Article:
"My Shining Hour,"
New CD by S.F. Bay Area Vocalist Jennifer Lee, Highlights Lee's Songwriting Skills,
Set for Release by SBE Records on
Lee's 3rd Release on Guitarist Peter Sprague's Imprint &
1st Since 2009 Features 11 Originals
Performed by Her Band, The Ever-Expanding Universe,
Plus Special Guests
Trumpeter Randy Brecker,
Bassist Bob Magnusson, Violinist Mads Tolling, &
Percussionist John Santos
CD Release Shows Scheduled for
Dizzy's, San Diego, 8/11
The Sound Room, Oakland, 9/23
June 21, 2018
With her first two albums, Oakland-based vocalist Jennifer Lee established herself as a gifted interpreter of the American and Brazilian Songbooks, producing a critically hailed body of work. On her new CD, My Shining Hour, Lee emerges as a composer who, in the nine years since her last release, has developed a striking repertoire exploring the human condition with humor, compassion, and imagination.
"I always wrote a little bit," says Lee, "but I certainly never thought of myself as a songwriter. Then a shift happened and all this music started channeling in. It's like some crazy, overactive muse attached itself to me."
Due for release on guitarist Peter Sprague's SBE Records, My Shining Hour features Lee in the company of her band, the Ever-Expanding Universe, along with special guests including trumpeter Randy Brecker, bassist Bob Magnusson, Grammy Award-winning violinist Mads Tolling, and percussion maestro John Santos.
Sprague, known for his extensive work with Chick Corea, Charles McPherson, and Hubert Laws, produced the album, which was recorded at his studio in Encinitas. He also produced Lee's first two discs -- Jaywalkin' (2003), named "finest debut of the year, big label or small" by Dan McClenaghan of All About Jazz, and Quiet Joy (2009), a mix of originals, standards, and Brazilian songs described as "a JOY from start to finish" by the late drummer and Grammy-nominated producer Bud Spangler.
"Peter is an extraordinary musician and a deeply soulful player," Lee says. "Working with him over the years, watching how he'll reharmonize or phrase a line, I've learned so much. It's definitely influenced my writing."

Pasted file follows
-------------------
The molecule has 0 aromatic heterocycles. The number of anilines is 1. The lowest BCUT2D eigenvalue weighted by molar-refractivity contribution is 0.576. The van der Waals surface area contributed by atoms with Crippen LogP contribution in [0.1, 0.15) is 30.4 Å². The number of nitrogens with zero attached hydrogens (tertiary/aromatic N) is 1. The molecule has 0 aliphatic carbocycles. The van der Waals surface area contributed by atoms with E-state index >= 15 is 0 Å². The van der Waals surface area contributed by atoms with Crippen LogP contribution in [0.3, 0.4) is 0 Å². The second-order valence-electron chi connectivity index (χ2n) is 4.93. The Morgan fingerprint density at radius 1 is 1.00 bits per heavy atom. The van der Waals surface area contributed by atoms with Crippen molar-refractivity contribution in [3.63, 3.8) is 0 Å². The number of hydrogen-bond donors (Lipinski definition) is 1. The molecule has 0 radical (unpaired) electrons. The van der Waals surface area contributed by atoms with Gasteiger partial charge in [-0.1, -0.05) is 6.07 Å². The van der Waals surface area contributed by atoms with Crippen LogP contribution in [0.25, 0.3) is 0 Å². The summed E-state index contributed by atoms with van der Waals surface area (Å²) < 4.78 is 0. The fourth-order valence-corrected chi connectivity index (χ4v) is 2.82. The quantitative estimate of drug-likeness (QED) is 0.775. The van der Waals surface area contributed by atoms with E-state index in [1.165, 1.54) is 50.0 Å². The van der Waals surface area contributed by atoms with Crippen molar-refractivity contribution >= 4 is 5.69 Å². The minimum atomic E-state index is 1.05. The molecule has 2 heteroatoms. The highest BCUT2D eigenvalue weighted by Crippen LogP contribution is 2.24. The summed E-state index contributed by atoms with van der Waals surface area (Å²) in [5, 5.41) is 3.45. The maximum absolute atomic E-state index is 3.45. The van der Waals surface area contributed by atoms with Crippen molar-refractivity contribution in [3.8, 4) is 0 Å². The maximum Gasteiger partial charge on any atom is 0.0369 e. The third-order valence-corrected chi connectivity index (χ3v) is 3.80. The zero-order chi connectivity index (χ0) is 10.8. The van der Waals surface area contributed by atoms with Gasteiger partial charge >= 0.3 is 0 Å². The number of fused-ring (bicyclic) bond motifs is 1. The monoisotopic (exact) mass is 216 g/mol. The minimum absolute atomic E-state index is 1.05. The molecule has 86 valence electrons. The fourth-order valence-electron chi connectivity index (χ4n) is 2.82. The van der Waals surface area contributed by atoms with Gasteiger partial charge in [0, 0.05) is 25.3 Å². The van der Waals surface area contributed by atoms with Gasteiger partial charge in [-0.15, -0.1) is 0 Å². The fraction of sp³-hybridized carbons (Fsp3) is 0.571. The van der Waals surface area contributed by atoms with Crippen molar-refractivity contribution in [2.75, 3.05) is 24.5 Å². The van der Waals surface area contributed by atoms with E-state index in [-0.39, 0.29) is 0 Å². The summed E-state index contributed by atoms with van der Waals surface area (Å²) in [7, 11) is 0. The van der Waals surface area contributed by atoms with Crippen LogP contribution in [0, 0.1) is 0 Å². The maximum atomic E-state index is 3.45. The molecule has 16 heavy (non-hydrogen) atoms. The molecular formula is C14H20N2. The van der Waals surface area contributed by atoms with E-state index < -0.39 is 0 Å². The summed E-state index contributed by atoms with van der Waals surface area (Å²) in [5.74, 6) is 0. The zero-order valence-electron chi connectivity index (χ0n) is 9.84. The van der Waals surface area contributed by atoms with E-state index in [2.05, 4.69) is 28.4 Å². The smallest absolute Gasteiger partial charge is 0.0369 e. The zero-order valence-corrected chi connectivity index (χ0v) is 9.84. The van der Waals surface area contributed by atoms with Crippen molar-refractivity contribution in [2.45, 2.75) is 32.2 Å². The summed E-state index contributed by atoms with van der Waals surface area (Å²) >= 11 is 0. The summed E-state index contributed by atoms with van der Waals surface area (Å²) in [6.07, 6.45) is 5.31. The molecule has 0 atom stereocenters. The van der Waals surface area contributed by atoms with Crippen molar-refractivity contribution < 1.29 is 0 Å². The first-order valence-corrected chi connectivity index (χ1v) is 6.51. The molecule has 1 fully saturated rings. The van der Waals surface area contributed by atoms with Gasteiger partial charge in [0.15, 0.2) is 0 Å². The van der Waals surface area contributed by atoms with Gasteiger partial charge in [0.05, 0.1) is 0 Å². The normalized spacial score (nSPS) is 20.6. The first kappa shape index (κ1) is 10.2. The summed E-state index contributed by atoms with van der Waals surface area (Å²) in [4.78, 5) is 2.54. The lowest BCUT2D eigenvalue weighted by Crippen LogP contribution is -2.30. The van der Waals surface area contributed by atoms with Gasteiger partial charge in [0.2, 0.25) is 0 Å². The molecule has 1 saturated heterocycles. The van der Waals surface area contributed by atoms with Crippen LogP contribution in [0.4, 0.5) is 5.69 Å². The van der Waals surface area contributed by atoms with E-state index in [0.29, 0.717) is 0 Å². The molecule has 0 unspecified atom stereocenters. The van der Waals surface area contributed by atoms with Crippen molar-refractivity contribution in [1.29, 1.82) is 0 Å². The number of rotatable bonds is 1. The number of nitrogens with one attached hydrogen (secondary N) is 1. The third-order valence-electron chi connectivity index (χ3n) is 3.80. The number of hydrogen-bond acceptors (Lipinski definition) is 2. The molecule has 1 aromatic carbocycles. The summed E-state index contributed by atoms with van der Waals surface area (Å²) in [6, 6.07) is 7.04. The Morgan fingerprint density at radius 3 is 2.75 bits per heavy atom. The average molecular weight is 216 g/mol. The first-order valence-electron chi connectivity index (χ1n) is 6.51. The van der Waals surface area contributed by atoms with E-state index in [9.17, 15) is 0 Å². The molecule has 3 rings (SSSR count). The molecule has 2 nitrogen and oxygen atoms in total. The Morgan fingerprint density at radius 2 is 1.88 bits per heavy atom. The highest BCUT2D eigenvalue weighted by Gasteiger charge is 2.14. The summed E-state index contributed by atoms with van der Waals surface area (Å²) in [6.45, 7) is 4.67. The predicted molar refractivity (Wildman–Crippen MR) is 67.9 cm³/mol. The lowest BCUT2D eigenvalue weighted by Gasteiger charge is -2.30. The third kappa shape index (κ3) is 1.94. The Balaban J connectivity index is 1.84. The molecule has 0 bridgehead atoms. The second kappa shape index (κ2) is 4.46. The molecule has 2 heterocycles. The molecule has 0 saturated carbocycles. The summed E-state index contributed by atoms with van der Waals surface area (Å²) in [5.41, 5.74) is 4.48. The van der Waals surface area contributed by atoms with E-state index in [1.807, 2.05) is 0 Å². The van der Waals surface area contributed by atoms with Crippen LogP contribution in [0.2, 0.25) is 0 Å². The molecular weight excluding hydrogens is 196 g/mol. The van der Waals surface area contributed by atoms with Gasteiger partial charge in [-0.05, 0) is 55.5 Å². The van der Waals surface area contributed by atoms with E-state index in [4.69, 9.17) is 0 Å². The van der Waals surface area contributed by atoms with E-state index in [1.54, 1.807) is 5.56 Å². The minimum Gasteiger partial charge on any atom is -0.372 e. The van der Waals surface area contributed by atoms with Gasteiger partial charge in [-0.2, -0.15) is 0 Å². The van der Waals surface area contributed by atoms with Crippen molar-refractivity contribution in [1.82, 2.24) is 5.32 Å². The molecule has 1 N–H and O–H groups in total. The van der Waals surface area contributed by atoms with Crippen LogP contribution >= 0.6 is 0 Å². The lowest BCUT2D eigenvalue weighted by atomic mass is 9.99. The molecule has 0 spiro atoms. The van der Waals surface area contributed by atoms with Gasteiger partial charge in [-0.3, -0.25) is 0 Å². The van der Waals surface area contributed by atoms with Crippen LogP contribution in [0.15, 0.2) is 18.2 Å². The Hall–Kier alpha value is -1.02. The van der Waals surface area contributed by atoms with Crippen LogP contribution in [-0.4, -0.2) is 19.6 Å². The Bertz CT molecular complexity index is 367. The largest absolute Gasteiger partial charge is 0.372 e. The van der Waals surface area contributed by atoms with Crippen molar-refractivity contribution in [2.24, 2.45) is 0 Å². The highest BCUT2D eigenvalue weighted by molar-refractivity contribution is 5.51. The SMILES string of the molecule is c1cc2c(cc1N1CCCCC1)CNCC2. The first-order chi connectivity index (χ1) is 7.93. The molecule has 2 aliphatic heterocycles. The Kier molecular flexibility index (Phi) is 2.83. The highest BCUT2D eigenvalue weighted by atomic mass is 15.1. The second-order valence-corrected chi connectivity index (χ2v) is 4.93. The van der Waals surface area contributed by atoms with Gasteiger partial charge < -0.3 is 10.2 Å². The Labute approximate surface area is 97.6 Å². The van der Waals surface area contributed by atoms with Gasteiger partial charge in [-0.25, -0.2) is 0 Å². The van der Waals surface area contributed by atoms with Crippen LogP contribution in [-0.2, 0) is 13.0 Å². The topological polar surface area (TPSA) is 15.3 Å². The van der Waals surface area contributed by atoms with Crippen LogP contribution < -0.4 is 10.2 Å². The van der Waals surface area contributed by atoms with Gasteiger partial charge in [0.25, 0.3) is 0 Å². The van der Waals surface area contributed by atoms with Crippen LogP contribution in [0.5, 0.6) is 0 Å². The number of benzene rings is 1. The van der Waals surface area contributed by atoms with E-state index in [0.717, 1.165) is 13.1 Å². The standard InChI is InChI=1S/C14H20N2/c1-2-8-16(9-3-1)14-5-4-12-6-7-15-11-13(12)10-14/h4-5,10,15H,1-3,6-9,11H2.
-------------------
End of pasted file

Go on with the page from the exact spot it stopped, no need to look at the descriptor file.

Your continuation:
Lee wrote 11 of the 13 songs on My Shining Hour; all 13 were co-arranged by Lee and Sprague. The Harold Arlen-composed title track (and album opener), which contains an original vocalese written by Lee, is dedicated to her stepfather. "Song of Happy," the other non-original on the album, is an ebullient Latin number by guitarist Abel Zarate, best known as a co-writer of the Malo hit "Suavecito."
"Song of Happy" and "Perfect Rendezvous" are duets pairing Lee's light and bright sound with the warm, resonant baritone of Carey Williams (pictured at right with Lee), Jennifer's life partner and musical collaborator who played with Zarate in the 1970s rock/funk/fusion band The Force. "Carey and I had been performing 'Song of Happy' live since 2011, and I fell in love with the song. It's just so fun and uplifting," Lee says. "When I brought it to Peter, he created a super-dynamic arrangement for it, which inspired me to write that intricate tapestry of background vocals. The recording is a gift we get to give to Abel."
Other album highlights are the soulful ballads "Speak Your Love" and "Home," and the playful, gospel-like "Crammin' Crepes with Cathi at the Cock-a-Doodle Café," a tribute to the late jazz singer/songwriter and Jennifer's close friend Cathi Walkup: "She was a very clever lyricist who encouraged my songwriting endeavors before I ever thought of myself as a songwriter."
Born in 1964 in Redwood City, just south of San Francisco, and raised in nearby Menlo Park, Jennifer Lee ended up at Menlo-Atherton High School as a pianist to take advantage of the school's respected jazz program. She continued her jazz piano studies at Foothill College, often accompanying vocalists, all the while nursing her secret desire to sing. She didn't take the plunge until an early, unwanted glimpse at mortality radically changed her priorities in the late 1980s, when she dropped out of the University of Massachusetts, Amherst to tend to her stricken father.
"My dad got really sick and I came back from school to take care of him," Lee says. "He died the next year. He was only 51. That really brought things into focus for me. I realized that none of us knows how long we have here on planet earth, so I'd better do what I want to do now." After her father's passing, she returned to the Foothill College music department, but instead of backing other singers she took over the microphone herself.
Subsequently studying with esteemed Bay Area jazz singer Kitty Margolis, Lee gradually worked up the courage to start performing in public and honed her jazz technique on a succession of regular gigs around the Bay Area. She made her first appearance on CD in 2001 on Quintessential, an album featuring three tracks each by five Bay Area singers, including Jenna Mammina and Cathi Walkup.
"It took me so long to come to singing -- to finally admit to myself that this is really what I want to do," says Lee. "Then it took another decade-plus for the songwriter in me to emerge. I'm the epitome of the late bloomer."